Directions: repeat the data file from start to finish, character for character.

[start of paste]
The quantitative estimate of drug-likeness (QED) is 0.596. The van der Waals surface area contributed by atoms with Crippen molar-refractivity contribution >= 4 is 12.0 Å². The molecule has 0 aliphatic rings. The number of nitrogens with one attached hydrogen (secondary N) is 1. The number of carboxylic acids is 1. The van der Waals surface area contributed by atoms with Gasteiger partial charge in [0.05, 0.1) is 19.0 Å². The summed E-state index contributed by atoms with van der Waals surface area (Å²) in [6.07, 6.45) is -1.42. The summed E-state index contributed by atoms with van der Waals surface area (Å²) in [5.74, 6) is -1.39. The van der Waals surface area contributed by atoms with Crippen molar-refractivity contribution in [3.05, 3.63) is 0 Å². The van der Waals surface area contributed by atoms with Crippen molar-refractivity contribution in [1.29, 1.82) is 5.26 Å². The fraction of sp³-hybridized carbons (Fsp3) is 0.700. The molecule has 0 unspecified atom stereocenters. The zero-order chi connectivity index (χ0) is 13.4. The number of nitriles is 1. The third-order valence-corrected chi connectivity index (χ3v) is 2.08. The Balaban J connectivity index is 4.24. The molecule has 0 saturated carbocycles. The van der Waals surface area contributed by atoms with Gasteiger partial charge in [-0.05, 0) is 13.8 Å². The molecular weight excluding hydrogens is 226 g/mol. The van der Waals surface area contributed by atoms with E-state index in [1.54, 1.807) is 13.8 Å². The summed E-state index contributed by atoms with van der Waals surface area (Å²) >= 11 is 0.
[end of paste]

The quantitative estimate of drug-likeness (QED) is 0.596. The van der Waals surface area contributed by atoms with Crippen molar-refractivity contribution >= 4 is 12.0 Å². The molecule has 0 aliphatic rings. The number of nitrogens with one attached hydrogen (secondary N) is 1. The number of carboxylic acids is 1. The van der Waals surface area contributed by atoms with Gasteiger partial charge in [0.05, 0.1) is 19.0 Å². The summed E-state index contributed by atoms with van der Waals surface area (Å²) in [6.07, 6.45) is -1.42. The summed E-state index contributed by atoms with van der Waals surface area (Å²) in [5.74, 6) is -1.39. The van der Waals surface area contributed by atoms with Crippen molar-refractivity contribution in [3.05, 3.63) is 0 Å². The van der Waals surface area contributed by atoms with Crippen molar-refractivity contribution in [1.29, 1.82) is 5.26 Å². The fraction of sp³-hybridized carbons (Fsp3) is 0.700. The molecule has 0 unspecified atom stereocenters. The zero-order chi connectivity index (χ0) is 13.4. The number of nitriles is 1. The third-order valence-corrected chi connectivity index (χ3v) is 2.08. The Balaban J connectivity index is 4.24. The molecule has 0 saturated carbocycles. The van der Waals surface area contributed by atoms with Gasteiger partial charge in [-0.05, 0) is 13.8 Å². The molecular weight excluding hydrogens is 226 g/mol. The van der Waals surface area contributed by atoms with E-state index in [1.54, 1.807) is 13.8 Å². The summed E-state index contributed by atoms with van der Waals surface area (Å²) >= 11 is 0.